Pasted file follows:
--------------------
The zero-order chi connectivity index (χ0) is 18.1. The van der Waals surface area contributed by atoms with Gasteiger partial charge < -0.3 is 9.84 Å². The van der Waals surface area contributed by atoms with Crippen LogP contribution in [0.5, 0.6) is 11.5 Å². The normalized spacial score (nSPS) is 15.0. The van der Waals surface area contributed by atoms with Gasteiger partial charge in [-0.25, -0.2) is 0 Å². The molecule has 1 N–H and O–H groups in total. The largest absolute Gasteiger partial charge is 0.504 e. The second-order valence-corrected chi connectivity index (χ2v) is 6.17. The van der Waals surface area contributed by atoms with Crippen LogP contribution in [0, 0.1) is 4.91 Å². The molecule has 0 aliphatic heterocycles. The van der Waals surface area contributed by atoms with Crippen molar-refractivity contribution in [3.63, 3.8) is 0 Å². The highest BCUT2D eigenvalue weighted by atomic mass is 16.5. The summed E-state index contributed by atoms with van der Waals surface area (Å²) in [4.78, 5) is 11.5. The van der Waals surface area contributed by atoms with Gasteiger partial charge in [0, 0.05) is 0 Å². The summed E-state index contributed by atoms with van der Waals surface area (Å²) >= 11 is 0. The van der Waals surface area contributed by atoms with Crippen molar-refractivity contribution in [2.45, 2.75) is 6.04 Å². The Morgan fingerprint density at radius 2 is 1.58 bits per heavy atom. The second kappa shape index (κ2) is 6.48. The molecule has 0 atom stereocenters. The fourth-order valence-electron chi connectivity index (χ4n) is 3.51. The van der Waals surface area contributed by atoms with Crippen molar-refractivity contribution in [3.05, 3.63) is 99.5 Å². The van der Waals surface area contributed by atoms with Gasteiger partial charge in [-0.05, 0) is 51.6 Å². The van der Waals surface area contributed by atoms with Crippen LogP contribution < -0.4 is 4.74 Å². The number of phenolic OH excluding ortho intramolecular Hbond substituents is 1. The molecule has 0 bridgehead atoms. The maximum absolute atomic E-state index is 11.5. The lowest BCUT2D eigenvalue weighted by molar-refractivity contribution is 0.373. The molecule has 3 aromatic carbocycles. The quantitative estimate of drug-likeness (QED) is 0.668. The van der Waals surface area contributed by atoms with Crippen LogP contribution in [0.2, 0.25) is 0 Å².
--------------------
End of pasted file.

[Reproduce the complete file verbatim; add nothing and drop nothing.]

The zero-order chi connectivity index (χ0) is 18.1. The van der Waals surface area contributed by atoms with Gasteiger partial charge < -0.3 is 9.84 Å². The van der Waals surface area contributed by atoms with Crippen LogP contribution in [0.5, 0.6) is 11.5 Å². The normalized spacial score (nSPS) is 15.0. The van der Waals surface area contributed by atoms with Gasteiger partial charge in [-0.25, -0.2) is 0 Å². The molecule has 1 N–H and O–H groups in total. The largest absolute Gasteiger partial charge is 0.504 e. The second-order valence-corrected chi connectivity index (χ2v) is 6.17. The van der Waals surface area contributed by atoms with Crippen LogP contribution in [0, 0.1) is 4.91 Å². The molecule has 0 aliphatic heterocycles. The van der Waals surface area contributed by atoms with Crippen molar-refractivity contribution in [3.63, 3.8) is 0 Å². The highest BCUT2D eigenvalue weighted by atomic mass is 16.5. The summed E-state index contributed by atoms with van der Waals surface area (Å²) in [4.78, 5) is 11.5. The van der Waals surface area contributed by atoms with Gasteiger partial charge in [0, 0.05) is 0 Å². The summed E-state index contributed by atoms with van der Waals surface area (Å²) >= 11 is 0. The van der Waals surface area contributed by atoms with Crippen molar-refractivity contribution in [2.45, 2.75) is 6.04 Å². The Morgan fingerprint density at radius 2 is 1.58 bits per heavy atom. The second kappa shape index (κ2) is 6.48. The molecule has 0 atom stereocenters. The fourth-order valence-electron chi connectivity index (χ4n) is 3.51. The van der Waals surface area contributed by atoms with Crippen molar-refractivity contribution in [3.05, 3.63) is 99.5 Å². The van der Waals surface area contributed by atoms with Gasteiger partial charge in [-0.05, 0) is 51.6 Å². The van der Waals surface area contributed by atoms with Crippen LogP contribution < -0.4 is 4.74 Å². The number of phenolic OH excluding ortho intramolecular Hbond substituents is 1. The molecule has 0 bridgehead atoms. The maximum absolute atomic E-state index is 11.5. The lowest BCUT2D eigenvalue weighted by molar-refractivity contribution is 0.373. The molecule has 3 aromatic carbocycles. The quantitative estimate of drug-likeness (QED) is 0.668. The van der Waals surface area contributed by atoms with Crippen LogP contribution in [0.2, 0.25) is 0 Å².